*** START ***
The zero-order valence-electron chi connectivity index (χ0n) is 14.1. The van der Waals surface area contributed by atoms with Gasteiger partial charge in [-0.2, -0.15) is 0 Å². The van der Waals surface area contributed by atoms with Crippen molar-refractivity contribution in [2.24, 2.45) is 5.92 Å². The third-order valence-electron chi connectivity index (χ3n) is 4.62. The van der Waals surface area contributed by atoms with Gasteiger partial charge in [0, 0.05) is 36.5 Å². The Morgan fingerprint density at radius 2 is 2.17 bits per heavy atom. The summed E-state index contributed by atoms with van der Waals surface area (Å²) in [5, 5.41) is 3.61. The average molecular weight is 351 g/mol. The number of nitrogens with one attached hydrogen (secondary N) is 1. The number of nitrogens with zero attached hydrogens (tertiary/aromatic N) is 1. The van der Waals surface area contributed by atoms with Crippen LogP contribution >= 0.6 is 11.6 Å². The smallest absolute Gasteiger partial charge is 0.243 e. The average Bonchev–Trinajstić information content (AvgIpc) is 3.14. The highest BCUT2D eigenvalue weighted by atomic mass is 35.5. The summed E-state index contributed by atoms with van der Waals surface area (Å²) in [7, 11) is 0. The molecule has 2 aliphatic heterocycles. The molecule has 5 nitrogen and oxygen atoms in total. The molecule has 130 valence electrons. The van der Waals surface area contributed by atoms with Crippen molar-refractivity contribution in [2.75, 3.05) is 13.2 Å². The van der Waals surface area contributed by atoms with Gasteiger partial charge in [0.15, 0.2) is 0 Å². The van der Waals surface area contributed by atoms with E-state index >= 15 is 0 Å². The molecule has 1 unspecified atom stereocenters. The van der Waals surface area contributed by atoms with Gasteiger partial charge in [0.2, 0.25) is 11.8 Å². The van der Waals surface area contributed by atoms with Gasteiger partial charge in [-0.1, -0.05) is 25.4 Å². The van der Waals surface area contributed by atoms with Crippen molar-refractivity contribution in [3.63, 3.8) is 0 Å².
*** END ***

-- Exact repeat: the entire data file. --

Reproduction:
The zero-order valence-electron chi connectivity index (χ0n) is 14.1. The van der Waals surface area contributed by atoms with Gasteiger partial charge in [-0.2, -0.15) is 0 Å². The van der Waals surface area contributed by atoms with Crippen molar-refractivity contribution in [2.24, 2.45) is 5.92 Å². The third-order valence-electron chi connectivity index (χ3n) is 4.62. The van der Waals surface area contributed by atoms with Gasteiger partial charge in [0, 0.05) is 36.5 Å². The Morgan fingerprint density at radius 2 is 2.17 bits per heavy atom. The summed E-state index contributed by atoms with van der Waals surface area (Å²) in [5, 5.41) is 3.61. The average molecular weight is 351 g/mol. The number of nitrogens with one attached hydrogen (secondary N) is 1. The number of nitrogens with zero attached hydrogens (tertiary/aromatic N) is 1. The van der Waals surface area contributed by atoms with Crippen LogP contribution >= 0.6 is 11.6 Å². The smallest absolute Gasteiger partial charge is 0.243 e. The average Bonchev–Trinajstić information content (AvgIpc) is 3.14. The highest BCUT2D eigenvalue weighted by atomic mass is 35.5. The summed E-state index contributed by atoms with van der Waals surface area (Å²) in [7, 11) is 0. The molecule has 2 aliphatic heterocycles. The molecule has 5 nitrogen and oxygen atoms in total. The molecule has 130 valence electrons. The van der Waals surface area contributed by atoms with Crippen molar-refractivity contribution in [2.75, 3.05) is 13.2 Å². The van der Waals surface area contributed by atoms with Gasteiger partial charge in [0.15, 0.2) is 0 Å². The van der Waals surface area contributed by atoms with E-state index >= 15 is 0 Å². The molecule has 1 unspecified atom stereocenters. The van der Waals surface area contributed by atoms with Gasteiger partial charge in [0.2, 0.25) is 11.8 Å². The van der Waals surface area contributed by atoms with Gasteiger partial charge in [-0.1, -0.05) is 25.4 Å². The van der Waals surface area contributed by atoms with Crippen molar-refractivity contribution in [3.63, 3.8) is 0 Å².